Spurt in child marriage in MP during lockdown

However, despite efforts by the Women and Child Development department, seven marriages could not be stopped. Cases were registered in these illegal weddings.
For representational purposes (Express Illustrations)
For representational purposes (Express Illustrations)

BHOPAL:  Lockdowns in successive years have led to a spurt in child marriage cases in Madhya Pradesh. In 2019-20, 196 underage marriages were stopped, according to data shared by the Madhya Pradesh State Commission for Protection of Child Rights. This has risen to 710 in 2020-21. It’s a jump of 262%.

However, despite efforts by the Women and Child Development department, seven marriages could not be stopped. Cases were registered in these illegal weddings. Also, cases were registered in 17 instances,  where child marriages had already taken place. Courts have so far nullified 13 of these.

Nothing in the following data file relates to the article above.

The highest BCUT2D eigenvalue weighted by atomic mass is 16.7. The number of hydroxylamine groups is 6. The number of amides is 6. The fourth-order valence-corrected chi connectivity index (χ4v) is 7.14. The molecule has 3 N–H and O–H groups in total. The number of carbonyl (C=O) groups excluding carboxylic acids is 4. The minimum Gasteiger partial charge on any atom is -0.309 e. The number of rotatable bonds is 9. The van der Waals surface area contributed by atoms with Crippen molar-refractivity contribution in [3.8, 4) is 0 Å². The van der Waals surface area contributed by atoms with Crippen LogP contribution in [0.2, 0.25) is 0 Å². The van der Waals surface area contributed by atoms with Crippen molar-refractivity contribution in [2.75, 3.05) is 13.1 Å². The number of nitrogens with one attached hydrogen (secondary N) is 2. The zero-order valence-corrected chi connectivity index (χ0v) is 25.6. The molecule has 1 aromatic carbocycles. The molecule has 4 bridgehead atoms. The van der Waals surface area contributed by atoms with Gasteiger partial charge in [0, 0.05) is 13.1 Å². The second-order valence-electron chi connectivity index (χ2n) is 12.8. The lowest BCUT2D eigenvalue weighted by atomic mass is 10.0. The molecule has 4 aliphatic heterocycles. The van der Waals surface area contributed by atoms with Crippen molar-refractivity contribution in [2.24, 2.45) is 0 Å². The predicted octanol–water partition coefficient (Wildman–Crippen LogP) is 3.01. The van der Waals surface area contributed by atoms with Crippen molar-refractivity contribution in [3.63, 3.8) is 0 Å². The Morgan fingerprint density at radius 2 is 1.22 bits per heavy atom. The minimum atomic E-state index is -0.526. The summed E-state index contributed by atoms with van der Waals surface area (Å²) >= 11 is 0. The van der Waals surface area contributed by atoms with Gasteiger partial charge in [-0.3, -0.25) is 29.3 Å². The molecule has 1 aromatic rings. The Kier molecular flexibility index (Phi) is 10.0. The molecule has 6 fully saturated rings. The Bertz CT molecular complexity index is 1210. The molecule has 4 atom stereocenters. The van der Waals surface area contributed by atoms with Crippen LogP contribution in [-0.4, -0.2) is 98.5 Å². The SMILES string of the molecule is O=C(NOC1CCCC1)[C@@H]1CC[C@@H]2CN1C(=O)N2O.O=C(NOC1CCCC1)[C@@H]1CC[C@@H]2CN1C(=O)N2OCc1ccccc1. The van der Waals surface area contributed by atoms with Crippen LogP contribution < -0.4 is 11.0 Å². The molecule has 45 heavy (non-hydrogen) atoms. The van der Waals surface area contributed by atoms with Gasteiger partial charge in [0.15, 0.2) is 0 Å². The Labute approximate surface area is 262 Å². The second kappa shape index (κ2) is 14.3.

According to State Commission for Protection of Child Rights member Brajesh Chouhan, these statistics show that efforts of the WCD department to stop child/underage marriages are bearing fruit. But he adds that it is alarming that these incidents have increased so much in 2020-21, particularly during the lockdowns.

“Though the WCD department is doing its best, more public awareness is needed, particularly among tribal and other communities, who have a tradition of child marriages. We will write to the WCD department son,” said Chouhan.

Statistics shared by prominent NGO, Child Rights and You (CRY), too points towards a similar trend in MP as well as UP. Data from project areas in eight districts in these states show that there has been a major jump compared to 2019. According to CRY, 87 cases were reported in four MP districts in 2020, which was 58.18% higher than the 55 reported in 2019.

“Amid the pandemic, a considerable rise in child marriages has been reported.  Predominant reasons are movement restrictions causing inability in reaching out to communities, thus, weakening the surveillance mechanism, lesser financial burden on families in organising marriages due to limited number of guests. Most importantly, no access to school led to increasing vulnerability of girls towards child marriage,” said CRY’s regional director Soha Moitra.

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